Simon called me in the evening to say that there was no chance of getting the laptop repaired.
I’d have to buy a new one.
However, all new small laptops do not come with a firewire port and I don’t have any other means of backing up my video tapes.
Well, if the blogs are to continue I guess I’ll just have to bite the bullet. And so that’s what I did. On the Wednesday I met up with Simon and we spent the ENTIRE DAY (seriously!) looking for a new laptop. It wasn’t like there was a lot of choice, it was more to do with the eternal gridlock that typifies Denpasar, the capital of Bali. In the end I opted for a little HP which, at less than 180 quid new, was a better deal than getting my other laptop fixed would have been in China.
I haggled and haggled, but the price wouldn’t go any lower. Done.
Simon the utterly ace chap that he is, took my new lappy to fix it up with the latest bits and bobs – he would return it tomorrow (Thursday). Fair enough – I’d leave for East Timor on Friday morning.
HOWEVER, my new Bali friends Paul and Justin had other ideas: tomorrow night there was a beach party at an exclusive resort – free booze and free food – and I was on the guest list. Hip-Hip Hooray! After missing out on the Ko Pha Ngan Full Moon party, I was well up for a piss-up on the sand, and so my departure date got pushed back to Saturday. Sorry, Neil!!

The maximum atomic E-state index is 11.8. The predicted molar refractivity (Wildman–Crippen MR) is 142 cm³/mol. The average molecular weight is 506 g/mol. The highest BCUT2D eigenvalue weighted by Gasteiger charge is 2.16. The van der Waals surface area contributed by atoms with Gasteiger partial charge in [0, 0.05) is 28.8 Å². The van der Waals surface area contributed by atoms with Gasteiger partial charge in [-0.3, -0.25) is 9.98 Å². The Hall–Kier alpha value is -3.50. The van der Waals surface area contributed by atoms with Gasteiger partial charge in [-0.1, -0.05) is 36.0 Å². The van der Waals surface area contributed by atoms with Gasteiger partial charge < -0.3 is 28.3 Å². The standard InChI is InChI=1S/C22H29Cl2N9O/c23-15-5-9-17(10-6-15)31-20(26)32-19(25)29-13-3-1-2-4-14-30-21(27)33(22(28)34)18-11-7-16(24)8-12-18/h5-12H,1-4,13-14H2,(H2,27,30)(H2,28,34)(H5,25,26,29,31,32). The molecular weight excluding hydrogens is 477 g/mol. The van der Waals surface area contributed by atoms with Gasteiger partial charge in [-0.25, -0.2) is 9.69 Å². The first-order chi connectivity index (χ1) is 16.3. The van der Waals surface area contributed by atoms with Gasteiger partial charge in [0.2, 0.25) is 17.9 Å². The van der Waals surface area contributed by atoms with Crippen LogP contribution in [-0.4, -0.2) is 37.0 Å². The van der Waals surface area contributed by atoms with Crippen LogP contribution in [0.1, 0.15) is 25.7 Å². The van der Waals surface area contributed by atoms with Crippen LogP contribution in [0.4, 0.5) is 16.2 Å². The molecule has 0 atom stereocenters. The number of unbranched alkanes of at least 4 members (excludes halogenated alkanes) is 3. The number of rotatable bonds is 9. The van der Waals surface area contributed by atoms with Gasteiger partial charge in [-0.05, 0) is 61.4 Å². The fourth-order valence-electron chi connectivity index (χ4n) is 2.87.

By the time I rucked up at the party, everyone was already utterly wasted: they had started drinking at 4pm and by now it was dark. I tried my best to play catch up, but I didn’t stand a chance: before I could fully enjoy the ruinous effects of Bacchus’ finest I was told that the free bar had come to an end. Bah!
Oh well, I nursed my last free bottle of Bintang on the beach watching the dark tide roll in. I chatted to a Russian girl who was there but I had to leave the conversation as I was suffering from a giggle fit brought on by just how amazingly miserable this Russian chick was. I don’t remember her exact words, but they were something along the lines of,
“I hate this place… it’s all beaches and sunsets and parties… I wish I was in Moscow.”
Now we all get homesick, sure, but c’mon – this girl had just been tanked up for free in the swankiest resort in the whole of Indonesia. I guess what they say is true: there is no misery quite like Russian misery. That’s probably why I found it so hard to keep a straight face. Sorry, whatever your name was, I guess I may have come across as a tad insensitive. Poor girl, having to go to parties all the time in a tropical paradise and drink free booze…